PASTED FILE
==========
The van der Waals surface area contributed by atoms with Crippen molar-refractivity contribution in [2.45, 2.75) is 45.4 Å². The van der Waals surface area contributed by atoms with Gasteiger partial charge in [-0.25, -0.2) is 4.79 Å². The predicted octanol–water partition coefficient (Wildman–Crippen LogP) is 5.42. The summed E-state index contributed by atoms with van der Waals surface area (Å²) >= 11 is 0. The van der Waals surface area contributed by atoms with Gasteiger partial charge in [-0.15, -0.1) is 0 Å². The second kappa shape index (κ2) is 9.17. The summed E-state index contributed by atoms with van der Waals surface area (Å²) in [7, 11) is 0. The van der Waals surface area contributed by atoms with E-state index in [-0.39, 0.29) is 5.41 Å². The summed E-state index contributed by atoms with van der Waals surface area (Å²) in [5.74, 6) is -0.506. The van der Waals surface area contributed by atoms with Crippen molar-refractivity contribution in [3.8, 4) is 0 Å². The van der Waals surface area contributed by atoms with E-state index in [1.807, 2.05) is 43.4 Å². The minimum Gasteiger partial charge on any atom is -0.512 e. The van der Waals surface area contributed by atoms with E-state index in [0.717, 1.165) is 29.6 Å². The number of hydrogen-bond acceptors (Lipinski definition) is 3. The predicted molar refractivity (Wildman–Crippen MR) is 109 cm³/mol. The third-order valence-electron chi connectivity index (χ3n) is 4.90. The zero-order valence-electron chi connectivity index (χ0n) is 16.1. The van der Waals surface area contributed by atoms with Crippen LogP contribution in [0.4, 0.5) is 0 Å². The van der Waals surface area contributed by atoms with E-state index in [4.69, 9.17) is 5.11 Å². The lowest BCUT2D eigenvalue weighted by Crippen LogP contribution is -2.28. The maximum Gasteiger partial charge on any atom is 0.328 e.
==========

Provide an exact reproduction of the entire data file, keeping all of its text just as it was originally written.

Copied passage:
The van der Waals surface area contributed by atoms with Crippen molar-refractivity contribution in [2.45, 2.75) is 45.4 Å². The van der Waals surface area contributed by atoms with Gasteiger partial charge in [-0.25, -0.2) is 4.79 Å². The predicted octanol–water partition coefficient (Wildman–Crippen LogP) is 5.42. The summed E-state index contributed by atoms with van der Waals surface area (Å²) >= 11 is 0. The van der Waals surface area contributed by atoms with Gasteiger partial charge in [-0.15, -0.1) is 0 Å². The second kappa shape index (κ2) is 9.17. The summed E-state index contributed by atoms with van der Waals surface area (Å²) in [7, 11) is 0. The van der Waals surface area contributed by atoms with E-state index in [-0.39, 0.29) is 5.41 Å². The summed E-state index contributed by atoms with van der Waals surface area (Å²) in [5.74, 6) is -0.506. The van der Waals surface area contributed by atoms with Crippen molar-refractivity contribution in [3.8, 4) is 0 Å². The van der Waals surface area contributed by atoms with E-state index in [1.807, 2.05) is 43.4 Å². The minimum Gasteiger partial charge on any atom is -0.512 e. The van der Waals surface area contributed by atoms with E-state index in [0.717, 1.165) is 29.6 Å². The number of hydrogen-bond acceptors (Lipinski definition) is 3. The predicted molar refractivity (Wildman–Crippen MR) is 109 cm³/mol. The third-order valence-electron chi connectivity index (χ3n) is 4.90. The zero-order valence-electron chi connectivity index (χ0n) is 16.1. The van der Waals surface area contributed by atoms with Crippen LogP contribution in [0.4, 0.5) is 0 Å². The van der Waals surface area contributed by atoms with E-state index in [4.69, 9.17) is 5.11 Å². The lowest BCUT2D eigenvalue weighted by Crippen LogP contribution is -2.28. The maximum Gasteiger partial charge on any atom is 0.328 e.